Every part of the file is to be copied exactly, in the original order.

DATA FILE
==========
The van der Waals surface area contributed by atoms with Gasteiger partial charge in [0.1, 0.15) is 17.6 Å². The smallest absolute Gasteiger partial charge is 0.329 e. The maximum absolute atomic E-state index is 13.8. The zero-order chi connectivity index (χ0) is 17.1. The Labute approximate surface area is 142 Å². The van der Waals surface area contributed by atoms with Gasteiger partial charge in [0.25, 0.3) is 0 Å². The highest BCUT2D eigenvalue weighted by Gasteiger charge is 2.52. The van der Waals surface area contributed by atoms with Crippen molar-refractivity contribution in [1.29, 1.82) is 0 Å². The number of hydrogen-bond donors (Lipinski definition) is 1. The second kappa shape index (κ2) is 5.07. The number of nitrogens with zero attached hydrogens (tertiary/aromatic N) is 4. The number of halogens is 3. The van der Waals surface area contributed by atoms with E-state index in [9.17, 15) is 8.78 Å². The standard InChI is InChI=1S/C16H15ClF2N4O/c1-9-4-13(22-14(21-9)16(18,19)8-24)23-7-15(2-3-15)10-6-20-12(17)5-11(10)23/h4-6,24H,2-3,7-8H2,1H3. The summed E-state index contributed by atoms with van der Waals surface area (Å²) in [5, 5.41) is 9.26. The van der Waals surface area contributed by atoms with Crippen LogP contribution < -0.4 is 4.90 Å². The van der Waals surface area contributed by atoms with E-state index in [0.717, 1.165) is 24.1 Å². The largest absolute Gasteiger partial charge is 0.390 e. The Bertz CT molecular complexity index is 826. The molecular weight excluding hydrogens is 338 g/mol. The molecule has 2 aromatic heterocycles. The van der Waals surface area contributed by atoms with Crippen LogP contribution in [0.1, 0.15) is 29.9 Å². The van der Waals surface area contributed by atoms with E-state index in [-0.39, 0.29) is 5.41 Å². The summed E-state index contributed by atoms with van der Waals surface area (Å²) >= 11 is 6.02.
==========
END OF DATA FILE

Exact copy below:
The van der Waals surface area contributed by atoms with Gasteiger partial charge in [0.1, 0.15) is 17.6 Å². The smallest absolute Gasteiger partial charge is 0.329 e. The maximum absolute atomic E-state index is 13.8. The zero-order chi connectivity index (χ0) is 17.1. The Labute approximate surface area is 142 Å². The van der Waals surface area contributed by atoms with Gasteiger partial charge in [0.25, 0.3) is 0 Å². The highest BCUT2D eigenvalue weighted by Gasteiger charge is 2.52. The van der Waals surface area contributed by atoms with Crippen molar-refractivity contribution in [1.29, 1.82) is 0 Å². The number of hydrogen-bond donors (Lipinski definition) is 1. The second kappa shape index (κ2) is 5.07. The number of nitrogens with zero attached hydrogens (tertiary/aromatic N) is 4. The number of halogens is 3. The van der Waals surface area contributed by atoms with E-state index in [9.17, 15) is 8.78 Å². The standard InChI is InChI=1S/C16H15ClF2N4O/c1-9-4-13(22-14(21-9)16(18,19)8-24)23-7-15(2-3-15)10-6-20-12(17)5-11(10)23/h4-6,24H,2-3,7-8H2,1H3. The summed E-state index contributed by atoms with van der Waals surface area (Å²) in [5, 5.41) is 9.26. The van der Waals surface area contributed by atoms with Crippen LogP contribution < -0.4 is 4.90 Å². The van der Waals surface area contributed by atoms with E-state index in [0.717, 1.165) is 24.1 Å². The largest absolute Gasteiger partial charge is 0.390 e. The Bertz CT molecular complexity index is 826. The molecular weight excluding hydrogens is 338 g/mol. The molecule has 2 aromatic heterocycles. The van der Waals surface area contributed by atoms with Crippen LogP contribution in [0.1, 0.15) is 29.9 Å². The van der Waals surface area contributed by atoms with E-state index in [-0.39, 0.29) is 5.41 Å². The summed E-state index contributed by atoms with van der Waals surface area (Å²) >= 11 is 6.02.